By Brooke Parish, M.D., Medical Director, Blue Cross and Blue Shield of New Mexico
The term behavioral health is often used interchangeably with mental health but is a broader term that encompasses our well-being, our thoughts, biology, interaction with others, functioning in society, and our behavior. Good mental health is optimum functioning of the brain, which affects our emotions, behaviors and our thoughts. Everything we do and consume can affect the brain.
Your body and your brain
As an internist and a psychiatrist, I often state that the head is connected to the body. Not only is there the obvious physical connection that includes a network of nerves physically connecting the body to the brain, but there are also hormones and neurotransmitters connecting the body and brain. Our biome — the bacteria, viruses, and fungi that live within and on our body — ties both the body and brain together through their production of hormones and neurotransmitters.
Physical health and behavioral health are connected
The relationship between physical health and behavioral health is profound and bidirectional. When one falters, so does the other. Diabetes and heart disease are two of the most robustly studied areas demonstrating strong bidirectional influences. For example, those with heart disease often suffer with depression and anxiety, and those with depression and anxiety develop heart disease at far greater rates than those who don’t. This is why issues with behavioral health must be identified and addressed along with treatment of physical issues. Talk honestly with your health care provider about how you are feeling, not just physically but emotionally and cognitively as well.
Behavioral health wellness
Given the importance of good behavioral health, how do we maintain it? The activities you do to maintain physical wellness also promote behavioral health wellness. For example, multiple studies have shown that exercise can be helpful for easing depression and anxiety. Likewise, a plant-based, whole food diet has both behavioral health benefits and physical health benefits. Fruits, vegetables, whole grains, and unprocessed foods help feed the portion of the biome that is associated with wellness while simple sugars and processed foods are associated with the proliferation of bacteria associated with depression, anxiety, heart disease, obesity, and diabetes. Consumption of alcohol has direct effects on the body, brain, and our biome. If you drink, moderation is key.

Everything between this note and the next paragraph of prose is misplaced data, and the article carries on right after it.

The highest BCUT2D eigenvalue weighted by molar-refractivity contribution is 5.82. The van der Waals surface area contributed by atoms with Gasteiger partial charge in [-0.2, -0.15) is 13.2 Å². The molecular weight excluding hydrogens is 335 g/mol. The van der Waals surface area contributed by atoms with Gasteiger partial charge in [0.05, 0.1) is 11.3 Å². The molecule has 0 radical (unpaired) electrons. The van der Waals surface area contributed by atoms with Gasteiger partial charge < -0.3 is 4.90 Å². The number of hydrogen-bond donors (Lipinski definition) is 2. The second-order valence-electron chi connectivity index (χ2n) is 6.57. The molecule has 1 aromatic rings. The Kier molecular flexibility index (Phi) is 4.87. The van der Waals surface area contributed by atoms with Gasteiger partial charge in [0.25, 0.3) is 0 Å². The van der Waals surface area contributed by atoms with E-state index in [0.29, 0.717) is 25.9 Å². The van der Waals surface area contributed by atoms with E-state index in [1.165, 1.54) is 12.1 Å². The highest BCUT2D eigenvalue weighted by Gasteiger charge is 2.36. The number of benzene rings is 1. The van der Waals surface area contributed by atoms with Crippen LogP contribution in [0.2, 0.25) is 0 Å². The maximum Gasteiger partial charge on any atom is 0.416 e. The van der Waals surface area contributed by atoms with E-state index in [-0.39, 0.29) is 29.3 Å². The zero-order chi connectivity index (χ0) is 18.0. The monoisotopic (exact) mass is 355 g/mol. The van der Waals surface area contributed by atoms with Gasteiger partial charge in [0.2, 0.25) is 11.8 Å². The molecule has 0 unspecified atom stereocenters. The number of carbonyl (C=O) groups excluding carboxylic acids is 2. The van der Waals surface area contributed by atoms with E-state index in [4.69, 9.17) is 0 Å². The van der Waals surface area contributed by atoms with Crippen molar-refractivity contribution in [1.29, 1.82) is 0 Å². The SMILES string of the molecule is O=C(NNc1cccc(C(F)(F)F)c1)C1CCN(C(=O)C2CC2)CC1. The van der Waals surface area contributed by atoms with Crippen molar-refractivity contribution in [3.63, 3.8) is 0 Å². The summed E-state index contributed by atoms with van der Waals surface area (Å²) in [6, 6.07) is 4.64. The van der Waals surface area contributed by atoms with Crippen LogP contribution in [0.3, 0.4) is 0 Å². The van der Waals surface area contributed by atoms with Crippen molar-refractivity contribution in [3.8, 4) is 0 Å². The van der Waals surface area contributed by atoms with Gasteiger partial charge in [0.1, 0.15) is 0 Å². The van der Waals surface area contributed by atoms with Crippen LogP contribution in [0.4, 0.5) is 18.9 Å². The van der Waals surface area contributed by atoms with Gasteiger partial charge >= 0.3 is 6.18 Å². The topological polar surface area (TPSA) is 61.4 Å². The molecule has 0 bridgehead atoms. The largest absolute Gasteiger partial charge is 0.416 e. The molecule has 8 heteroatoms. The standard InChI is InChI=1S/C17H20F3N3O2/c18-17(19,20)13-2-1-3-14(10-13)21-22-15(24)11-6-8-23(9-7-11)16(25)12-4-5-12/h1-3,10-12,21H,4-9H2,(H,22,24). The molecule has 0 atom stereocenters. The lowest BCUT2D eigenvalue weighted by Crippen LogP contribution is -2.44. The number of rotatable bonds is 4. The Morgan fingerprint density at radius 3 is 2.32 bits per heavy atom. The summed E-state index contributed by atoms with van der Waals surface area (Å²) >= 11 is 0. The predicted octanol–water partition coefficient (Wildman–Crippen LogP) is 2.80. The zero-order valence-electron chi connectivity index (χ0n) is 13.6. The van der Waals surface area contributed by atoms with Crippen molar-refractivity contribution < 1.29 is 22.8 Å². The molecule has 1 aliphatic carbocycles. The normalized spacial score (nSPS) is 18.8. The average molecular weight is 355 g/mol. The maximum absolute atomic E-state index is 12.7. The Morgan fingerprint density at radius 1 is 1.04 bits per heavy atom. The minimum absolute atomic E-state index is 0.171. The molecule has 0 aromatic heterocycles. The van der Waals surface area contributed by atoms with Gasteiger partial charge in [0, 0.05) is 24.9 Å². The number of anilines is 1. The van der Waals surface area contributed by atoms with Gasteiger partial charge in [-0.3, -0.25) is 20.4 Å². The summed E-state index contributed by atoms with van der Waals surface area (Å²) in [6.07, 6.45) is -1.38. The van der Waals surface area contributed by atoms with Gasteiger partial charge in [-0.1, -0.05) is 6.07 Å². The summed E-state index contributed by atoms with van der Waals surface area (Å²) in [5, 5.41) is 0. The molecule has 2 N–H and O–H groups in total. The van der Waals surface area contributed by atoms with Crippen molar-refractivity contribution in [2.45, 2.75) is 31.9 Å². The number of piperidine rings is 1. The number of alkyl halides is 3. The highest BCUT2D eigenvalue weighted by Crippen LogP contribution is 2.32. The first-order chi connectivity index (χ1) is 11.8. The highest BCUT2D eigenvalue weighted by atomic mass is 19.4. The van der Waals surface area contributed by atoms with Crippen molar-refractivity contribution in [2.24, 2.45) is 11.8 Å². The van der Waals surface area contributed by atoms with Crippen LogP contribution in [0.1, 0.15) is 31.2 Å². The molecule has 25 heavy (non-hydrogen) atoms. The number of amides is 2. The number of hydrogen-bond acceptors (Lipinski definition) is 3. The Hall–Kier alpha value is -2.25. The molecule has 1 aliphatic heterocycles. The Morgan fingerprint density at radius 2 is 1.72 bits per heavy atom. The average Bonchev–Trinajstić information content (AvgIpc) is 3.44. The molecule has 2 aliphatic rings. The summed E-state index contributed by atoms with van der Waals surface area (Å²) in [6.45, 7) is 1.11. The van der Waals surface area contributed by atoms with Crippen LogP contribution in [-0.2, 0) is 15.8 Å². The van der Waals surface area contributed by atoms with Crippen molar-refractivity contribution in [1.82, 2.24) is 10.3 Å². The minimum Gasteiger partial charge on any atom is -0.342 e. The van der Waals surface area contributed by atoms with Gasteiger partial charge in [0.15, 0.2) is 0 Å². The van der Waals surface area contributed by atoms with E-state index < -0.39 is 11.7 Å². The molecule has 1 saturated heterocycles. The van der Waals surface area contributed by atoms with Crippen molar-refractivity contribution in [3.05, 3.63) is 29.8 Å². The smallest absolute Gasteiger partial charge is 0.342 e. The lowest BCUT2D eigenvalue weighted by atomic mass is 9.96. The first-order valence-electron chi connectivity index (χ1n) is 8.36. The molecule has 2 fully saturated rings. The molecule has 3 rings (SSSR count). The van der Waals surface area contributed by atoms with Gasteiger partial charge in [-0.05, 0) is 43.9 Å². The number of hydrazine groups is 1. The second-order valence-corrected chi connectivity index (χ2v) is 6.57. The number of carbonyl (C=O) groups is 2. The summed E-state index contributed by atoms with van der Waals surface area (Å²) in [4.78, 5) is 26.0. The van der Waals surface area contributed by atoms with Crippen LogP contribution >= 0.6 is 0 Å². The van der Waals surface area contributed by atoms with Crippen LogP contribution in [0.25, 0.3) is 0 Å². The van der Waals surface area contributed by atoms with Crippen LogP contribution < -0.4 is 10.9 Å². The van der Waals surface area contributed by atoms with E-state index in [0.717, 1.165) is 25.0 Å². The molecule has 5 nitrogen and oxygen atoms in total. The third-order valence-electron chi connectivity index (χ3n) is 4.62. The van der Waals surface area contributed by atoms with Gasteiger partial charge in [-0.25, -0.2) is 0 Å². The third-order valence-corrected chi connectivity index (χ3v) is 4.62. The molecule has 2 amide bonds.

Social connections enhance wellness
We are social beings, and getting out and enjoying activities with friends helps our wellness. Social connections are one of our strongest indicators of resilience connected to longevity. Often, as we get older making new friends can feel difficult. Joining a place of worship, senior center, volunteering, or joining a group or club that caters to your interests can help with meeting friends. Be open to friends of different ages. They can introduce us to interests we might not find otherwise, and learning something new can be quite helpful in keeping the brain healthy and active.
Whatever your state of health, paying attention and attending to both your physical and behavioral health will help you to live your best life.
If you have a health question that you would like to be considered in Ask a Health Care Professional, please email [email protected]. BCBSNM will select questions that may appear. Questions will not be personally answered. The opinions expressed in this column are solely those of the author and not necessarily those of BCBSNM. This column is not intended to be a substitute for professional medical care.